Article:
Image: Hubble's Cartwheel Galaxy

Image: Hubble’s Cartwheel Galaxy
Credit: ESA/Hubble & NASA

This is an image of the Cartwheel Galaxy taken with the NASA/ESA (European Space Agency) Hubble Space Telescope.

The object was first spotted on wide-field images from the U.K. Schmidt telescope and then studied in detail using the Anglo-Australian Telescope.

Lying about 500 million light-years away in the constellation of Sculptor, the cartwheel shape of this galaxy is the result of a violent galactic collision. A smaller galaxy has passed right through a large disk galaxy and produced that swept up gas and dust—much like the ripples produced when a stone is dropped into a lake—and sparked regions of intense star formation (appearing blue). The outermost ring of the galaxy, which is 1.5 times the size of our Milky Way, marks the shock wave's leading edge. This object is one of the most dramatic examples of the small class of ring galaxies.

This image is based on earlier Hubble data of the Cartwheel Galaxy that was reprocessed in 2010, bringing out more detail in the image than seen before.

Explore further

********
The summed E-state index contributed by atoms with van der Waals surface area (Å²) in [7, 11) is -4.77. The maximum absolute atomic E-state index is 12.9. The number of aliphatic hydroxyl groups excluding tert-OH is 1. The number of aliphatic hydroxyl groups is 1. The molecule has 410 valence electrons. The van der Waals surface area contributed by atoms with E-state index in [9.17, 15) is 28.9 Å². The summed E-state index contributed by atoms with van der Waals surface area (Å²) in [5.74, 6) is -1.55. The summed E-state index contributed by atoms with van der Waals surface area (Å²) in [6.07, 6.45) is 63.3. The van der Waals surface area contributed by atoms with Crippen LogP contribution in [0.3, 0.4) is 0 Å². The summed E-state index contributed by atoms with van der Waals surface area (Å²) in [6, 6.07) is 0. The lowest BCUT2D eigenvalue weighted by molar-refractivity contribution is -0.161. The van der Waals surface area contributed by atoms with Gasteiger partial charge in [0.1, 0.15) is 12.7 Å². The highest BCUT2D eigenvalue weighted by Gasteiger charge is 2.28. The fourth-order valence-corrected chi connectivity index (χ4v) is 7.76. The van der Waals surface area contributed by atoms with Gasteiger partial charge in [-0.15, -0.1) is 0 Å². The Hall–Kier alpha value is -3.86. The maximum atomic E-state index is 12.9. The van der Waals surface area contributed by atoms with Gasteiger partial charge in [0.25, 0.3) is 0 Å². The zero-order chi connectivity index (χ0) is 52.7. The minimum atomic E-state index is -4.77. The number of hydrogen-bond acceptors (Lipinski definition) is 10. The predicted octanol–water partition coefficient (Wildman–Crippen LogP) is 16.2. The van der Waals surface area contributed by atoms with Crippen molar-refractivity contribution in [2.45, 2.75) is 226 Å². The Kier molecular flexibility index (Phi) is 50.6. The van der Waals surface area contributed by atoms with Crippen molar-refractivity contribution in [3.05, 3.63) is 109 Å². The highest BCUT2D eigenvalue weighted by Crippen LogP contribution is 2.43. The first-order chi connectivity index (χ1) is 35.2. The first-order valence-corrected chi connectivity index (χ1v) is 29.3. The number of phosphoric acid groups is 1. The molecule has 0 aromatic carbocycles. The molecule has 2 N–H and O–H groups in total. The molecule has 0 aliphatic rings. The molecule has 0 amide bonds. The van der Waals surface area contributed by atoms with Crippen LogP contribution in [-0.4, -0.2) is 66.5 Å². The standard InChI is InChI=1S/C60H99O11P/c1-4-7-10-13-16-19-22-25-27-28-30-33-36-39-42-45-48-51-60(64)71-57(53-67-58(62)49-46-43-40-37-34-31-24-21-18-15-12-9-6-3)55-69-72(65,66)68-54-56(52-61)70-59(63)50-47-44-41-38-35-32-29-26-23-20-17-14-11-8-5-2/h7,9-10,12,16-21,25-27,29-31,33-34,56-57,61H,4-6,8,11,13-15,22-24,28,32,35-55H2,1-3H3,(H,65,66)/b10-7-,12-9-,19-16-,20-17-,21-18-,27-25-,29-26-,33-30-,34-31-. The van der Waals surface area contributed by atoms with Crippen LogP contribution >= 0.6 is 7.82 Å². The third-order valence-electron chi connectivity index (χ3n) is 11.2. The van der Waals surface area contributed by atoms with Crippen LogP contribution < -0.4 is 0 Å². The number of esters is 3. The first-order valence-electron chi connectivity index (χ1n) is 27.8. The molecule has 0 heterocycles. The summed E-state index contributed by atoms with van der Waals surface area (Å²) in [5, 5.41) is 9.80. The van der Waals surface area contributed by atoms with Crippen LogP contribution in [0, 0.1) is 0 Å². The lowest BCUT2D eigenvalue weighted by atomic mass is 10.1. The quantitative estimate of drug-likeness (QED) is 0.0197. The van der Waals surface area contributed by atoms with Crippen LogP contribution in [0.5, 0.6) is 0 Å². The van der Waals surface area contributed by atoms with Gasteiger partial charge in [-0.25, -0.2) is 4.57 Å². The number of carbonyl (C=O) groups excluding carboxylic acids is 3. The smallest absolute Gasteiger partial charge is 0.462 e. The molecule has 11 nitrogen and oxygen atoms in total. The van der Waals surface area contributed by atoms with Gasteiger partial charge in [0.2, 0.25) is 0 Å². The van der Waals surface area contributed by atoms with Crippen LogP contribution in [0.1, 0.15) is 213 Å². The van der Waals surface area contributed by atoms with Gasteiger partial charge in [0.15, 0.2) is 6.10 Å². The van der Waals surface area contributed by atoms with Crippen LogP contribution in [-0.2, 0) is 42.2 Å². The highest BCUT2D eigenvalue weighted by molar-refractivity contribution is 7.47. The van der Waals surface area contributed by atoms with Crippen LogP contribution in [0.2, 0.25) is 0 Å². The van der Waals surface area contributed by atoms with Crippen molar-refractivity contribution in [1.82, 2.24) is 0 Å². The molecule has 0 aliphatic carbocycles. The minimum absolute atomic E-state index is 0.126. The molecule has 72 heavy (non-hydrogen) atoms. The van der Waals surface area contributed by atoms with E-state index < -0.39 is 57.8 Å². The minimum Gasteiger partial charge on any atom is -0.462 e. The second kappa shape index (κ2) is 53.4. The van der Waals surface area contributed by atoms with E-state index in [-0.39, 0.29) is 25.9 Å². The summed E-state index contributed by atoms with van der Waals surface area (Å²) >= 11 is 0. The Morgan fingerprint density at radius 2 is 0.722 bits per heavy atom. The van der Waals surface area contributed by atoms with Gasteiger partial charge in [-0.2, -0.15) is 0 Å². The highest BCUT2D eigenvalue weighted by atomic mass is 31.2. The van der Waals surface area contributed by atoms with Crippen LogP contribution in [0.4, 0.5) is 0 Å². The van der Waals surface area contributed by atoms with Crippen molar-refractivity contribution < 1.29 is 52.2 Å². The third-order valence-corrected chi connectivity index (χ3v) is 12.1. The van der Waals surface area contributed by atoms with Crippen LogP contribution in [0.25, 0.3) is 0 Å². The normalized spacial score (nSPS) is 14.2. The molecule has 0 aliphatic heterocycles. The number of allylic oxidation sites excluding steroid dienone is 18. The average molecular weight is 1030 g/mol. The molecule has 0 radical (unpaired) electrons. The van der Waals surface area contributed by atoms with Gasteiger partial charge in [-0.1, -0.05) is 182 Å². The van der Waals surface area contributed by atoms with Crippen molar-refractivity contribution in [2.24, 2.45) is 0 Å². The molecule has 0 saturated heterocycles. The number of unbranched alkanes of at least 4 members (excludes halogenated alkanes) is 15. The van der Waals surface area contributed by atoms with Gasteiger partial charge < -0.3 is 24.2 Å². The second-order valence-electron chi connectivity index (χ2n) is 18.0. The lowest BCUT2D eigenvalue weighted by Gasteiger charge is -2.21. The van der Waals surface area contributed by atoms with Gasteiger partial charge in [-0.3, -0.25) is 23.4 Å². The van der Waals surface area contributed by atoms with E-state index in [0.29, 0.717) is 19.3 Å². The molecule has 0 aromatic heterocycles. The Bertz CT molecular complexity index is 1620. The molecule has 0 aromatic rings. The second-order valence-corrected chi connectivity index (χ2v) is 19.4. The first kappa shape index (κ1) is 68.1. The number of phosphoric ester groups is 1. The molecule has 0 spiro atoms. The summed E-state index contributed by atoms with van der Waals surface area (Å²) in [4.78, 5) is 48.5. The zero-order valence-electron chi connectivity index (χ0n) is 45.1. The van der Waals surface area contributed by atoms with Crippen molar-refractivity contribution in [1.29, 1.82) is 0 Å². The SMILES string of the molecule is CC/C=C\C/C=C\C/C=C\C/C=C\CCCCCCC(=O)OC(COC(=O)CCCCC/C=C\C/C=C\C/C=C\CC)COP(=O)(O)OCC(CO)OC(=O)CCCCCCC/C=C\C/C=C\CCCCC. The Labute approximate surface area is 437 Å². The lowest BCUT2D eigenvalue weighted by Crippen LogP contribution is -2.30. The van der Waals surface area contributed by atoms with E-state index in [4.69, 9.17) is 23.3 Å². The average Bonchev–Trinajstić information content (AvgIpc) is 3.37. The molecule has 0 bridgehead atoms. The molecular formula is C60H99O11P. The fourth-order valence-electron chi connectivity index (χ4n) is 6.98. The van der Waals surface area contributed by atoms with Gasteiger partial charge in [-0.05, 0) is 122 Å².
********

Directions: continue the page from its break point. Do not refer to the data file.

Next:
Image: Hubble's barred and booming spiral galaxy

Provided by NASA
Citation: Image: Hubble's Cartwheel Galaxy (2018, January 22) retrieved 20 May 2019 from
This document is subject to copyright. Apart from any fair dealing for the purpose of private study or research, no part may be reproduced without the written permission. The content is provided for information purposes only.

Feedback to editors

User comments

Jan 22, 2018
A smaller galaxy has passed right through a large disk galaxy and produced shock waves that swept up gas and dust

Just another assumption [JAA] from a committed merger maniac [CMM]. LaViollette teaches that the core undergoes periodic superwave gamma-ray ejections, illuminating the galaxy with synchrotron radiation therefrom. Note the concentric rings!

Where is the damning evidence of a merger, merger maniacs??

Please sign in to add a comment. Registration is free, and takes less than a minute. Read more